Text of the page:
Parole hearing could lead to killer's release after 30 years
A man convicted of killing a Rochester Hills Realtor in a Detroit apartment building in 1987 faces a parole board hearing Tuesday that could lead to his release after 30 years in prison.
Johnnie Burton Jr., now 73, was managing an apartment building on Littlefield in Detroit for Realtor William O. Ross of Rochester Hills when Ross fired him Oct. 15, 1987. During the discussion, an angry Burton killed Ross, 40, in the basement of the apartment building, dismembered him in a bathtub with a small hand saw and knife, and disposed of the bagged remains in area landfills.
In October 1989, following a two-week trial and testimony from more than 40 witnesses, Burton was convicted of second-degree murder and use of a firearm in the commission of a felony by a jury in Detroit Recorder's Court. Judge Edward M. Thomas, now retired, sentenced Burton to life in prison.
But unlike defendants convicted of first-degree, premeditated murder, which mandates no parole, Burton is now eligible for parole consideration.
“We can’t believe it — we thought he was in for life,” said Derrick Ross, one of the victim’s sons. “Where’s the justice in this? We’re scratching our heads and no one is giving us any answers. I think he should stay in prison for the rest of his life. I don’t think that’s unreasonable.”
Derrick Ross said he only learned of the parole hearing from an aunt “who has stayed on top of this.”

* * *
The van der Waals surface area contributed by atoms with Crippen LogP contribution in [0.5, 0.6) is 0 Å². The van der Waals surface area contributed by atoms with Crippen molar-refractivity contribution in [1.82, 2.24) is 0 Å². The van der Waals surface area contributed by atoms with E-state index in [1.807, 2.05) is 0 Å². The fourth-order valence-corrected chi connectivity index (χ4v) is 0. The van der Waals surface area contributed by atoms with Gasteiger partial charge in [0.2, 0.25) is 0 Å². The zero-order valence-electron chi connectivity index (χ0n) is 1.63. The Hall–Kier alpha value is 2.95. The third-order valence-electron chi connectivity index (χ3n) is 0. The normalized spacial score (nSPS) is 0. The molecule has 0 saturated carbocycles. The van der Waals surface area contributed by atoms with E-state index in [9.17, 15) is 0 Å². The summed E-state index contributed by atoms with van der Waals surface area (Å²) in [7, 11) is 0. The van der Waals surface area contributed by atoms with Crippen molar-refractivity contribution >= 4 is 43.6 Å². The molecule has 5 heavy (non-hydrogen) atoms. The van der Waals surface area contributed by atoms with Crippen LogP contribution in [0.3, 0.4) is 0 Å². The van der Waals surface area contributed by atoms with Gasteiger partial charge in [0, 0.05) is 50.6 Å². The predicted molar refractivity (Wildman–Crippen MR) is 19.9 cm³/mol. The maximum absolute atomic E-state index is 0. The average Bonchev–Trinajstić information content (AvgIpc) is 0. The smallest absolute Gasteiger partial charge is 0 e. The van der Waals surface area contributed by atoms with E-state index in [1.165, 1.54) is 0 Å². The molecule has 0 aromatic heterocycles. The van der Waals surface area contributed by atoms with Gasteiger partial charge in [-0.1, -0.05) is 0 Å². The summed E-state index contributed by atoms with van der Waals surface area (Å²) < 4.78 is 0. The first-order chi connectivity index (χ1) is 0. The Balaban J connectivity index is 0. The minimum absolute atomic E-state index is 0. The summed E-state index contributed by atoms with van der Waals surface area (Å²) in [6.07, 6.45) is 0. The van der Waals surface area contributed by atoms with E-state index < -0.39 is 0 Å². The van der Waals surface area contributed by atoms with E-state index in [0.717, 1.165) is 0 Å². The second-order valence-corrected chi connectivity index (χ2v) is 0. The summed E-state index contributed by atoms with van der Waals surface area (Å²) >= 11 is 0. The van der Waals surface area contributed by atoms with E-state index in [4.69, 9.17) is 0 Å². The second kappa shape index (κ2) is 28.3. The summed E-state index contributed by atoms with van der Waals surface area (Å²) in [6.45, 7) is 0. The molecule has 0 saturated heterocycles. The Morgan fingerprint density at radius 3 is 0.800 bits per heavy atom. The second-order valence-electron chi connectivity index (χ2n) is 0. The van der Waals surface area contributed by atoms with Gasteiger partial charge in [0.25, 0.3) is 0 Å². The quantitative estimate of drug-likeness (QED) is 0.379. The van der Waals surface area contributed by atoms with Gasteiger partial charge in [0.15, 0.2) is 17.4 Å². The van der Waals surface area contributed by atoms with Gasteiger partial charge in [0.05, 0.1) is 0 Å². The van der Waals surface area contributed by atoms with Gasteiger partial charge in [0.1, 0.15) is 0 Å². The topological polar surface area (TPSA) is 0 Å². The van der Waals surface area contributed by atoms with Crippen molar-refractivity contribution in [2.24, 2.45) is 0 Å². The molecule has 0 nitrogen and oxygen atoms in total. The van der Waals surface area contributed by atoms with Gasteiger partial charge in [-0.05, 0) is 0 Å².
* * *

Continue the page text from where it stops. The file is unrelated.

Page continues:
Derrick Ross was 14 on Oct. 15, 1987, when his father uncharacteristically failed to show up for his football game at Troy Athens High School. His brother Bill, now living in California, was a freshman at Michigan State University. Their mother was 39.
“Going through high school is hard enough with all the changes and milestones and events,” said Derrick Ross. “I went from 14 to 30 in a matter of months.”
His father’s truck was found at a Bloomfield Township Holiday Inn on Oct. 22. Burton was arrested on Oct. 27
“It’s hard enough when your father disappears, but then to later learn he was murdered and how he died, certainly has an effect on you,” he said. “I don’t think any of us have ever fully recovered from what happened.
“This isn’t about analytics, it's more about consequences — consequences for what you have done.”
The case against Burton — which included his confession to police and information provided by his estranged wife — revealed Ross had gone to the apartment building on complaints from tenants that Burton, the building’s live-in manager, had been acting erratically, including shooting at dogs and cats in the alley.
Ross fired him and Burton grabbed his wallet in an effort to learn Ross’s address. During that struggle, Burton said he pulled a handgun, pointed it at Ross and shot him twice in the head.
Burton told a homicide detective he felt he was protecting himself against Ross.
Burton’s wife told investigators she went to the apartment and saw Ross in the bathtub and helped Burton carry out bags of the victim’s remains, which were later dropped off at trash dumps in Detroit and Birmingham.
During Burton's trial, a tenant testified about seeing him enter the apartment with Ross, hearing gunshots and seeing only Burton leave.